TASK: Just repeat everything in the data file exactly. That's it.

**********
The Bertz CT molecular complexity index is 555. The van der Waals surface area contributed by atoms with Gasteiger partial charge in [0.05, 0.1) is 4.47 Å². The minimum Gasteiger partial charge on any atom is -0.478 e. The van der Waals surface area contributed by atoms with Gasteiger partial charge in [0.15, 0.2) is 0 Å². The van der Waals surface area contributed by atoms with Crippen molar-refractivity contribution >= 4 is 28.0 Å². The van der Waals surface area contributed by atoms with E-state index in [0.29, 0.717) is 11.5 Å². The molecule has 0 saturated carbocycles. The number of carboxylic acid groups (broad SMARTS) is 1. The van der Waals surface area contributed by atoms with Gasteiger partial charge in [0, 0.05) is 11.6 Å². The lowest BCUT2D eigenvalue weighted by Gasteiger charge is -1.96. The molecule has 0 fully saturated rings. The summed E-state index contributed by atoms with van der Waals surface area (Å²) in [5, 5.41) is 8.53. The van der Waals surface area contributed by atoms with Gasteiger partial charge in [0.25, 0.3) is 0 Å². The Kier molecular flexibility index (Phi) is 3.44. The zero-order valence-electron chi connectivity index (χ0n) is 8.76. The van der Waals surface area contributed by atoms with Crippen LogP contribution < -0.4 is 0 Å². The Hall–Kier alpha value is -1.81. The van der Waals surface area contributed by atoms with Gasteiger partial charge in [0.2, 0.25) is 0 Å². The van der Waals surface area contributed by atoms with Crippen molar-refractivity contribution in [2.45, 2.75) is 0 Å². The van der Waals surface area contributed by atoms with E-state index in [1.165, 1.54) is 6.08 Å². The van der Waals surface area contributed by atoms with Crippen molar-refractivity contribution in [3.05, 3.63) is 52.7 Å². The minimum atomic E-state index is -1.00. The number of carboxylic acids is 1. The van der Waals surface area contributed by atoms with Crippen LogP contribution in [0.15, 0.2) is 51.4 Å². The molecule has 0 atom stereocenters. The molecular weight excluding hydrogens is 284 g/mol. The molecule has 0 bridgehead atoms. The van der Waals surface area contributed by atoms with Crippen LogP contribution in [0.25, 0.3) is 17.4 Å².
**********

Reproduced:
The Bertz CT molecular complexity index is 555. The van der Waals surface area contributed by atoms with Gasteiger partial charge in [0.05, 0.1) is 4.47 Å². The minimum Gasteiger partial charge on any atom is -0.478 e. The van der Waals surface area contributed by atoms with Gasteiger partial charge in [0.15, 0.2) is 0 Å². The van der Waals surface area contributed by atoms with Crippen molar-refractivity contribution >= 4 is 28.0 Å². The van der Waals surface area contributed by atoms with E-state index in [0.29, 0.717) is 11.5 Å². The molecule has 0 saturated carbocycles. The number of carboxylic acid groups (broad SMARTS) is 1. The van der Waals surface area contributed by atoms with Gasteiger partial charge in [0, 0.05) is 11.6 Å². The lowest BCUT2D eigenvalue weighted by Gasteiger charge is -1.96. The molecule has 0 fully saturated rings. The summed E-state index contributed by atoms with van der Waals surface area (Å²) in [5, 5.41) is 8.53. The van der Waals surface area contributed by atoms with Gasteiger partial charge in [0.25, 0.3) is 0 Å². The Kier molecular flexibility index (Phi) is 3.44. The zero-order valence-electron chi connectivity index (χ0n) is 8.76. The van der Waals surface area contributed by atoms with Crippen LogP contribution < -0.4 is 0 Å². The Hall–Kier alpha value is -1.81. The van der Waals surface area contributed by atoms with Gasteiger partial charge in [0.2, 0.25) is 0 Å². The van der Waals surface area contributed by atoms with Crippen molar-refractivity contribution in [2.45, 2.75) is 0 Å². The van der Waals surface area contributed by atoms with E-state index in [1.165, 1.54) is 6.08 Å². The van der Waals surface area contributed by atoms with Crippen molar-refractivity contribution in [3.05, 3.63) is 52.7 Å². The minimum atomic E-state index is -1.00. The number of carboxylic acids is 1. The van der Waals surface area contributed by atoms with Crippen LogP contribution in [0.15, 0.2) is 51.4 Å². The molecule has 0 atom stereocenters. The molecular weight excluding hydrogens is 284 g/mol. The molecule has 0 bridgehead atoms. The van der Waals surface area contributed by atoms with Crippen LogP contribution in [0.25, 0.3) is 17.4 Å².